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GDT Price Index

Besides the central bank’s meetings and monetary policy statement, the GDT Price Index is by far the most important piece of data that influences the Kiwi dollar. It stands for the change in the average price of dairy products sold at auction. Because the New Zealand economy is heavily dependent on dairy prices, these changes in prices must be known when trading a NZD pair. The release is made public twice a month, and the exact hour of the release is variable, depending on how the auction goes. As usual, there is always a forecast. If the actual is bigger than the forecast, the Kiwi dollar will be bought. If not, the initial reaction will be bearish.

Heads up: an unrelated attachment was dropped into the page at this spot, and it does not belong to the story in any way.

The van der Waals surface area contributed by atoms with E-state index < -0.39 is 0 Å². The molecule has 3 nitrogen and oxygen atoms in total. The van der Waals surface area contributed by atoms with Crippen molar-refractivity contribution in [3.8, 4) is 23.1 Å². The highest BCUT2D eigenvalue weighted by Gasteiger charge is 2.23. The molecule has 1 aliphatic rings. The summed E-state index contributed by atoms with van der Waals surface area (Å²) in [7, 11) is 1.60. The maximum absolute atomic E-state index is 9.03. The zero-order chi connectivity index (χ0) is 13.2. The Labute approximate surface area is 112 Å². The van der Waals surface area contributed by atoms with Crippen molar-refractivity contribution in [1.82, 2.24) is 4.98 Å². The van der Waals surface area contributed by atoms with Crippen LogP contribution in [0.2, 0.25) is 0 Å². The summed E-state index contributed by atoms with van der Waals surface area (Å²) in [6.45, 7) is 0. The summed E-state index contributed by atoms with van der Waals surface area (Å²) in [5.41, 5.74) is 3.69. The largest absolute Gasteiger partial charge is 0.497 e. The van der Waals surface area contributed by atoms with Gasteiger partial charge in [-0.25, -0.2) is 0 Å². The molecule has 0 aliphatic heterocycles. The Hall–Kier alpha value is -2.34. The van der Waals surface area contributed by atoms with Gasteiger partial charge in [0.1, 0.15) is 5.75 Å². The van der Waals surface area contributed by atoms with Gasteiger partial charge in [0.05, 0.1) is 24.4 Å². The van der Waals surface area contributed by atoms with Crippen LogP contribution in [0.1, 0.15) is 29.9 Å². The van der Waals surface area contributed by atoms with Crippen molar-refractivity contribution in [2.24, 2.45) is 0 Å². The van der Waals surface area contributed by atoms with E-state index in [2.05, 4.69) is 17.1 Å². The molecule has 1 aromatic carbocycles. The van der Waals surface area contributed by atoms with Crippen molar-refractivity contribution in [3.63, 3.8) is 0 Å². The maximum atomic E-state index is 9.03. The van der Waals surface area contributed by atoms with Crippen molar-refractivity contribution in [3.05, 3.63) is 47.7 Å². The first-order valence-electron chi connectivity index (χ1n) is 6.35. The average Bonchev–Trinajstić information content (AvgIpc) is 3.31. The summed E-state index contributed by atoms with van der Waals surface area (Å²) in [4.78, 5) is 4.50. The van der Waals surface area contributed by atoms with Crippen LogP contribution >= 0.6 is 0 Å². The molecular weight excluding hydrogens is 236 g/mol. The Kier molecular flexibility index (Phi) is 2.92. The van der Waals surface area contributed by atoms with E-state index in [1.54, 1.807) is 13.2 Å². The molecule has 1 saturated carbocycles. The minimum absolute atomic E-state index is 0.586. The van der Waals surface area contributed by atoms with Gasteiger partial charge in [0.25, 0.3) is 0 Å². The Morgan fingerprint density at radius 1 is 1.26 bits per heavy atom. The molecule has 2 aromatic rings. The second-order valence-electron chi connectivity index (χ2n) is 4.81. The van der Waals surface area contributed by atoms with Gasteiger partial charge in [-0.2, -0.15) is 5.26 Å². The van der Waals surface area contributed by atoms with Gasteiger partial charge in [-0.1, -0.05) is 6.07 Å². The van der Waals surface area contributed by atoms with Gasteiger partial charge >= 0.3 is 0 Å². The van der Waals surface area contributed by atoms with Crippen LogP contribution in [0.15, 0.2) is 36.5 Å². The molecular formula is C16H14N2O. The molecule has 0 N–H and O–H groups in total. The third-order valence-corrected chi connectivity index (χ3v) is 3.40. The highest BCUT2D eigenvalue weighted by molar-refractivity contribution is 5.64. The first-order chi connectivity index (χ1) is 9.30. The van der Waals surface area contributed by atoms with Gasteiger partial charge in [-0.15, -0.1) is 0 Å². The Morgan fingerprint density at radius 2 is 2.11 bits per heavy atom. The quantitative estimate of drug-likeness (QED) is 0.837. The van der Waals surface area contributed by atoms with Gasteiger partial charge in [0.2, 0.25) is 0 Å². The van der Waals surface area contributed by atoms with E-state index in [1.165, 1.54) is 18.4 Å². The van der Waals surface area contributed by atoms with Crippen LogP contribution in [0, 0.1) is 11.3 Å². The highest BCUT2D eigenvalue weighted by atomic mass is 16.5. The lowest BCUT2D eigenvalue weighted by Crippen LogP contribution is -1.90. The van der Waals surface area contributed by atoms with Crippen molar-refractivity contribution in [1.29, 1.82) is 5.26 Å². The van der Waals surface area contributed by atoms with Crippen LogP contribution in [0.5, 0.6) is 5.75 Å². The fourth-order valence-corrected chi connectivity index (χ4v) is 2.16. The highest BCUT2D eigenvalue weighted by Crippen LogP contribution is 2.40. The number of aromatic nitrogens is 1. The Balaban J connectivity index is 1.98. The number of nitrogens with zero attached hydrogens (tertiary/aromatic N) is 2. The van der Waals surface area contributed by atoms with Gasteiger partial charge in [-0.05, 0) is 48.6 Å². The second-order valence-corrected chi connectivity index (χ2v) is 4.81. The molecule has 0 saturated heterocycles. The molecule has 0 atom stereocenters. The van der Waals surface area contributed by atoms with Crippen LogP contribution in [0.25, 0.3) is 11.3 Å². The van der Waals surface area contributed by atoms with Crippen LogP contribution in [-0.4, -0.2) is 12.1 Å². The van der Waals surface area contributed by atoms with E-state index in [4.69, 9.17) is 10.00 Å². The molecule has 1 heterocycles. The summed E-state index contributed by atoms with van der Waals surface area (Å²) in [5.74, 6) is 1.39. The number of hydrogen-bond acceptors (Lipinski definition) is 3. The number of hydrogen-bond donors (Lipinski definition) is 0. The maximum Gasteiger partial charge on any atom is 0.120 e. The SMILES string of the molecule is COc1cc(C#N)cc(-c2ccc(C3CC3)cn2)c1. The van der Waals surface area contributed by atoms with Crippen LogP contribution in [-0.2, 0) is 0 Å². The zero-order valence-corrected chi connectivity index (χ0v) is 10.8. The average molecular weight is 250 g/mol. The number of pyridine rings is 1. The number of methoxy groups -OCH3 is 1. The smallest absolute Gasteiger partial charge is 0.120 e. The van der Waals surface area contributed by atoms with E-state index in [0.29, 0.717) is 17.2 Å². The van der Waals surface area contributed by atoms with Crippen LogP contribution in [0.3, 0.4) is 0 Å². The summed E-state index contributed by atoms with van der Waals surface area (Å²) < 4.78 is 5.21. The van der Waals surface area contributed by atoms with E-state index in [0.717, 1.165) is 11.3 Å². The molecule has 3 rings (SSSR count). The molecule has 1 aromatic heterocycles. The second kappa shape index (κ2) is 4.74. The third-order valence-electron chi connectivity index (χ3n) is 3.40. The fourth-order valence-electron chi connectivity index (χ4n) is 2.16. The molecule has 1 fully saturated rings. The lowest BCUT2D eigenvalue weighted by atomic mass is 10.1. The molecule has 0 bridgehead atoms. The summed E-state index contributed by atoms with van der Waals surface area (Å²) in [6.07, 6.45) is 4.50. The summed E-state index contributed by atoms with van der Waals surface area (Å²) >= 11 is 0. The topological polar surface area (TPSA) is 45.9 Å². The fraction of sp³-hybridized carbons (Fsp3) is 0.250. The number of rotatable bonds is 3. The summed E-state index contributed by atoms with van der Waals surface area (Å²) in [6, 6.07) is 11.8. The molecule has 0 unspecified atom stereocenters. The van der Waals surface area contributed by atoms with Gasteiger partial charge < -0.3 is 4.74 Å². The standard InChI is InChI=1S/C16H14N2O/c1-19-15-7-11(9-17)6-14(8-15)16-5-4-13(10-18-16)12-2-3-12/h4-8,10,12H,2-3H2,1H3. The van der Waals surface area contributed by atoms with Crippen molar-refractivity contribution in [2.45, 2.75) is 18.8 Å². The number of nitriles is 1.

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The release is important because it reflects the changes in the trade balance if a deficit or a surplus follows. This will, in turn, affect the value of the currency. The perfect example comes from China. The Chinese are the main buyers of dairy products produced in New Zealand. Powdered milk is the perfect example. If the price of powdered milk is tumbling, for whatever the reason, it means that the revenues from the quantity sold to the Chinese counterpart will be less than anticipated. This, in turn, will be reflected in the budget, as it will be affected in the sense that revenues will miss, and so cuts from other sectors will need to be made. The final effect will be that the Kiwi dollar will suffer as well. All in all, while only a tiny part of the world, New Zealand’s economy and its currency are an important part of the Forex dashboard. This article has pointed out the important things to look for when trading its currency, the Kiwi dollar.